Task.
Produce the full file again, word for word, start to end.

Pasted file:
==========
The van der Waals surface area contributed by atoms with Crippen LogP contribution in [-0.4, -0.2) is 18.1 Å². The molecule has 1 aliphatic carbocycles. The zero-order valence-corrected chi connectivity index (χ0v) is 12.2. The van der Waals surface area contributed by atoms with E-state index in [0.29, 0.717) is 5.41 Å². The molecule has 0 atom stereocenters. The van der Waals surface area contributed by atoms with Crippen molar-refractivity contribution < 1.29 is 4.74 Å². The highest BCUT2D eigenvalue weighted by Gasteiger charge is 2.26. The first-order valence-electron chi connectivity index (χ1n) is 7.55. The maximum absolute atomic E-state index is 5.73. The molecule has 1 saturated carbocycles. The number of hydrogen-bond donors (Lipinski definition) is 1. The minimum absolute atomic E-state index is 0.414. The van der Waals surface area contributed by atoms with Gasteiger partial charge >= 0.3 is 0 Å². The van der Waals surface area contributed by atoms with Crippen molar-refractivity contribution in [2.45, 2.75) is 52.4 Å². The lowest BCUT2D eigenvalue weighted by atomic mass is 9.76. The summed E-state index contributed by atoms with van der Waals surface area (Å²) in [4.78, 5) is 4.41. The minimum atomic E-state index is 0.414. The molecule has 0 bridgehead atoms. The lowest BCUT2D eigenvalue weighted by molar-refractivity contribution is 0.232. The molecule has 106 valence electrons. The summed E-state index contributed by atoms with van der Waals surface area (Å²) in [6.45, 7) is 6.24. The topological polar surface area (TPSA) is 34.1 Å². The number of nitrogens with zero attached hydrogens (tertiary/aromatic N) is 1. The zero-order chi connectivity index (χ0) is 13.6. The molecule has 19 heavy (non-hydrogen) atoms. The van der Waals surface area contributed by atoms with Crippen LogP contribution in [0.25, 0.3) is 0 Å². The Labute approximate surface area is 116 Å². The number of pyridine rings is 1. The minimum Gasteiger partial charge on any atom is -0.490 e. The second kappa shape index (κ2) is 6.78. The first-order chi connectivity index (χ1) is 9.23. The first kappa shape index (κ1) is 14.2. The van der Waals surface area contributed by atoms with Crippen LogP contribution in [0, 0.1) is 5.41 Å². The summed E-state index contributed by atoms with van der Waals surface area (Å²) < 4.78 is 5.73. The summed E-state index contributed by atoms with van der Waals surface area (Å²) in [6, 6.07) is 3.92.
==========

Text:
The van der Waals surface area contributed by atoms with Crippen LogP contribution in [-0.4, -0.2) is 18.1 Å². The molecule has 1 aliphatic carbocycles. The zero-order valence-corrected chi connectivity index (χ0v) is 12.2. The van der Waals surface area contributed by atoms with E-state index in [0.29, 0.717) is 5.41 Å². The molecule has 0 atom stereocenters. The van der Waals surface area contributed by atoms with Crippen molar-refractivity contribution < 1.29 is 4.74 Å². The highest BCUT2D eigenvalue weighted by Gasteiger charge is 2.26. The first-order valence-electron chi connectivity index (χ1n) is 7.55. The maximum absolute atomic E-state index is 5.73. The molecule has 1 saturated carbocycles. The number of hydrogen-bond donors (Lipinski definition) is 1. The minimum absolute atomic E-state index is 0.414. The van der Waals surface area contributed by atoms with Gasteiger partial charge >= 0.3 is 0 Å². The van der Waals surface area contributed by atoms with Crippen molar-refractivity contribution in [2.45, 2.75) is 52.4 Å². The lowest BCUT2D eigenvalue weighted by atomic mass is 9.76. The summed E-state index contributed by atoms with van der Waals surface area (Å²) in [4.78, 5) is 4.41. The minimum atomic E-state index is 0.414. The molecule has 0 bridgehead atoms. The lowest BCUT2D eigenvalue weighted by molar-refractivity contribution is 0.232. The molecule has 106 valence electrons. The summed E-state index contributed by atoms with van der Waals surface area (Å²) in [6.45, 7) is 6.24. The topological polar surface area (TPSA) is 34.1 Å². The number of nitrogens with zero attached hydrogens (tertiary/aromatic N) is 1. The zero-order chi connectivity index (χ0) is 13.6. The molecule has 19 heavy (non-hydrogen) atoms. The van der Waals surface area contributed by atoms with Crippen LogP contribution in [0.25, 0.3) is 0 Å². The Labute approximate surface area is 116 Å². The number of pyridine rings is 1. The minimum Gasteiger partial charge on any atom is -0.490 e. The second kappa shape index (κ2) is 6.78. The first-order chi connectivity index (χ1) is 9.23. The first kappa shape index (κ1) is 14.2. The van der Waals surface area contributed by atoms with Crippen LogP contribution in [0, 0.1) is 5.41 Å². The summed E-state index contributed by atoms with van der Waals surface area (Å²) < 4.78 is 5.73. The summed E-state index contributed by atoms with van der Waals surface area (Å²) in [6, 6.07) is 3.92.